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Big Island farm receives $750K grant to help veterans learn agriculture

Hoʻōla Farms on Hawaiʻi Island offers veterans instruction on how to be a farmer or rancher.
Andrew Richard Hara
Hoʻōla Farms on Hawaiʻi Island offers instruction for veterans on how to be a farmer or rancher.

Hoʻōla Farms on the Big Island has received a $750,000 grant from the U.S. Department of Agriculture to continue their vocational training services for veterans.

The farm offers agriculture classes for veterans, their families, and civilians. The classes are taught by a wide variety of local agriculture experts.

Emily Emmons co-founded Hoʻōla Farms in 2015 with her husband, who was in the Army. A veteran himself, he wanted to help other former service members have a stable life.

Hoʻōla Farms has two different workshop opportunities.

One-day workshops called “Intro to Grow” provide basic information on a wide variety of techniques. The class also prepares future farmers for the longer class option, “Groundwork to Grow.”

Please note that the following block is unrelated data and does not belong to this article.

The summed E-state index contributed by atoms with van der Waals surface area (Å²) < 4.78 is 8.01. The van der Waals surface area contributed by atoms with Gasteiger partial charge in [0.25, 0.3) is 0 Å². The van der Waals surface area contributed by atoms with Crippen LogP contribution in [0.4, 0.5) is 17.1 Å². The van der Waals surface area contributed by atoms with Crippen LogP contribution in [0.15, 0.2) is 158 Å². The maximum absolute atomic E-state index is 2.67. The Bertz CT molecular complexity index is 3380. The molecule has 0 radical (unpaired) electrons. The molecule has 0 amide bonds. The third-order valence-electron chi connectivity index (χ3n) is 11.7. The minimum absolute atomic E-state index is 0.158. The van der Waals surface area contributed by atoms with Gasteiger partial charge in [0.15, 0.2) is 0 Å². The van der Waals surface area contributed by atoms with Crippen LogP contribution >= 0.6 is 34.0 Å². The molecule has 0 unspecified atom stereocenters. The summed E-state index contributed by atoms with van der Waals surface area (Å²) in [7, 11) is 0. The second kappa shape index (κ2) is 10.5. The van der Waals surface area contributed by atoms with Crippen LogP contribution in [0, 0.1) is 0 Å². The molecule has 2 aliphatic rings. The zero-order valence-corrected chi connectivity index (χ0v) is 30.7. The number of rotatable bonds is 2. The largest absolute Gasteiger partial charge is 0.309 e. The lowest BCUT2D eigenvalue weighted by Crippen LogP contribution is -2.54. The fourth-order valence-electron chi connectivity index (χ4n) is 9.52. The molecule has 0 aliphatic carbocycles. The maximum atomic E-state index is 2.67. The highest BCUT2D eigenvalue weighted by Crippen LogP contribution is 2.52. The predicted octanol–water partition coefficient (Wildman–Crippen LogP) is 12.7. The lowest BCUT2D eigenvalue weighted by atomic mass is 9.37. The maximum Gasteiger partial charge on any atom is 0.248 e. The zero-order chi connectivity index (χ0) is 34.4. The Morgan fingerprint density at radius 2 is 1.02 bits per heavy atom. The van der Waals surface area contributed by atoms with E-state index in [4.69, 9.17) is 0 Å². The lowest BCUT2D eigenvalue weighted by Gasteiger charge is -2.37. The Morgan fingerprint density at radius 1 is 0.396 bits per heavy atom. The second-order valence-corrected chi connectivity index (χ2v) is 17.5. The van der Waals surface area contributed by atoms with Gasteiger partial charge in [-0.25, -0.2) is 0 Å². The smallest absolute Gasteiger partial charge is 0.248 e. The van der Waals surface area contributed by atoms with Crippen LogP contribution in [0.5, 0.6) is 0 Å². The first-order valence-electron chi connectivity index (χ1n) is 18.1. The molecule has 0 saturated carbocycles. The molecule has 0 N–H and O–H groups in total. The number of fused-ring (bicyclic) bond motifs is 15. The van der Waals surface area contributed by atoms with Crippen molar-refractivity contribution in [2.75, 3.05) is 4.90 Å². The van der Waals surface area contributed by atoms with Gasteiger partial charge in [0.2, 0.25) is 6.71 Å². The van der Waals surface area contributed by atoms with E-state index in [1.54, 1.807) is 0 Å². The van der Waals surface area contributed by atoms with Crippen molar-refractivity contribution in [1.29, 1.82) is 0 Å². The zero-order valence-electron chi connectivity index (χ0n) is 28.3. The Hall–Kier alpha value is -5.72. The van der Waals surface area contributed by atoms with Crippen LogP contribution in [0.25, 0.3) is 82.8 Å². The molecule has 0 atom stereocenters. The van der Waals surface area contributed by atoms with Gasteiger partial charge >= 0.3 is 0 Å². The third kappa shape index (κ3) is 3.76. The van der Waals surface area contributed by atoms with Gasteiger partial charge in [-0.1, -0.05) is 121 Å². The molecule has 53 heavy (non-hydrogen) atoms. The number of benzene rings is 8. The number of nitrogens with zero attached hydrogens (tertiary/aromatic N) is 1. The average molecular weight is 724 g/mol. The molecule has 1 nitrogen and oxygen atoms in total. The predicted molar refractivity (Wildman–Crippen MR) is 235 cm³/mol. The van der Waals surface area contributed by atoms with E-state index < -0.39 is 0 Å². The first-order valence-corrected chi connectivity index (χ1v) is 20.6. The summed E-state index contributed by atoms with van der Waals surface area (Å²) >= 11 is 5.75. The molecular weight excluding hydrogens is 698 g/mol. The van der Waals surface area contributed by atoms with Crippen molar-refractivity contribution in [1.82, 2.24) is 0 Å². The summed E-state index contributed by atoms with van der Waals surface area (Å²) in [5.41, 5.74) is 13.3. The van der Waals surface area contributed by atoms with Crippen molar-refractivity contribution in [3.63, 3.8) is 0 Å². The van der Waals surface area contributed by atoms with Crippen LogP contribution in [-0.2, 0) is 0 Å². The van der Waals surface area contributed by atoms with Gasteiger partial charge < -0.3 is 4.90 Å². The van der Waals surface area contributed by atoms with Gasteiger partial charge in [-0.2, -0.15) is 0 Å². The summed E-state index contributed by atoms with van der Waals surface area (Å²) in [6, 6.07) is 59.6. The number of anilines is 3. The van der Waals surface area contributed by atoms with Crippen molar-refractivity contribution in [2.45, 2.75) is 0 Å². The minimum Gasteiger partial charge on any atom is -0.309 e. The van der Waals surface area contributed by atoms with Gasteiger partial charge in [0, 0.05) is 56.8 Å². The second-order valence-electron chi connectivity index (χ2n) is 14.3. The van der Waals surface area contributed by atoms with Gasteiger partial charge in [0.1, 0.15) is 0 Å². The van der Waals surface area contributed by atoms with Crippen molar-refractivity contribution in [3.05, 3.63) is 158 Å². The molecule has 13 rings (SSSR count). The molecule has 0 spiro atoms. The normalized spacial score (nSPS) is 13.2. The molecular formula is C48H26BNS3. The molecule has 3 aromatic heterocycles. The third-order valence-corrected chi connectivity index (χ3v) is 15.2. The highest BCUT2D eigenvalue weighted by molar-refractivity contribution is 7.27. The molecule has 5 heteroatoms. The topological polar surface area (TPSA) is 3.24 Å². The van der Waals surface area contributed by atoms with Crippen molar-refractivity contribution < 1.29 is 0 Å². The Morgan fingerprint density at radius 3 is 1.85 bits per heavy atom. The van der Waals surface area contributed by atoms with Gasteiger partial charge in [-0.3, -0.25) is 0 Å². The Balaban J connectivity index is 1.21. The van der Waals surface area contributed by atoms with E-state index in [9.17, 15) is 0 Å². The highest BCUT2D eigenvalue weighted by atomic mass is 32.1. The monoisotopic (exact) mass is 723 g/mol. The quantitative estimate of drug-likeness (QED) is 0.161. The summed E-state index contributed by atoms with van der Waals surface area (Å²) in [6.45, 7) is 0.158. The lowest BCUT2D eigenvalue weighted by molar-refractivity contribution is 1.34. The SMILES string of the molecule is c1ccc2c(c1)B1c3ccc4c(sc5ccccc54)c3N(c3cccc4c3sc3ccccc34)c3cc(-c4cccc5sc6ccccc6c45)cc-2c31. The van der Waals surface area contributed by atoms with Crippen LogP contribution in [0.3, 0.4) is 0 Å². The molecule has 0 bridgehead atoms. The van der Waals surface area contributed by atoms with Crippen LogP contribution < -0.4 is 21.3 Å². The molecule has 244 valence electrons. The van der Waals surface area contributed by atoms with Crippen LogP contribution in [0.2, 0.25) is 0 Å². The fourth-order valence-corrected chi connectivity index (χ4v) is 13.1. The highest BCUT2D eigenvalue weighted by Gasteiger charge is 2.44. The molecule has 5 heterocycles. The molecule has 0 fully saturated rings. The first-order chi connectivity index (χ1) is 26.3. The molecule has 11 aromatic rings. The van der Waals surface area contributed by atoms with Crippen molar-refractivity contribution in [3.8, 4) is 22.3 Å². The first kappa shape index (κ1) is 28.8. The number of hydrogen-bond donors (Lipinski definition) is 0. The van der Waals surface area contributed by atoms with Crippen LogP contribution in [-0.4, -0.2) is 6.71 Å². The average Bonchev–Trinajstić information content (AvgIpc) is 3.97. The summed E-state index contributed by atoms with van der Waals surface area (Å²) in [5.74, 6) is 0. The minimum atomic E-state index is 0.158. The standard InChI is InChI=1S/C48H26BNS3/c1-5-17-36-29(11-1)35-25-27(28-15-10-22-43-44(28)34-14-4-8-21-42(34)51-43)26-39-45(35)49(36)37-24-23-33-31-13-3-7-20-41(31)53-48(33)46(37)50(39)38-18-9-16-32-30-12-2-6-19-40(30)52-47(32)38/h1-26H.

The “Groundwork to Grow” program tackles the fundamentals of specific types of agriculture training. The focus of the class can range from orchard training, agroforestry, to even bee keeping.

Veterans can also take advantage of scholarships that allow them to take classes at Hoʻōla Farms for free. There is also an on-site social worker who provides mental health and wellness care.

Hoʻōla Farms has helped more than 300 participants since opening in 2015. Emmons plans to connect with 200 veterans over the next three years.

Zoe Dym was a news producer at Hawaiʻi Public Radio.
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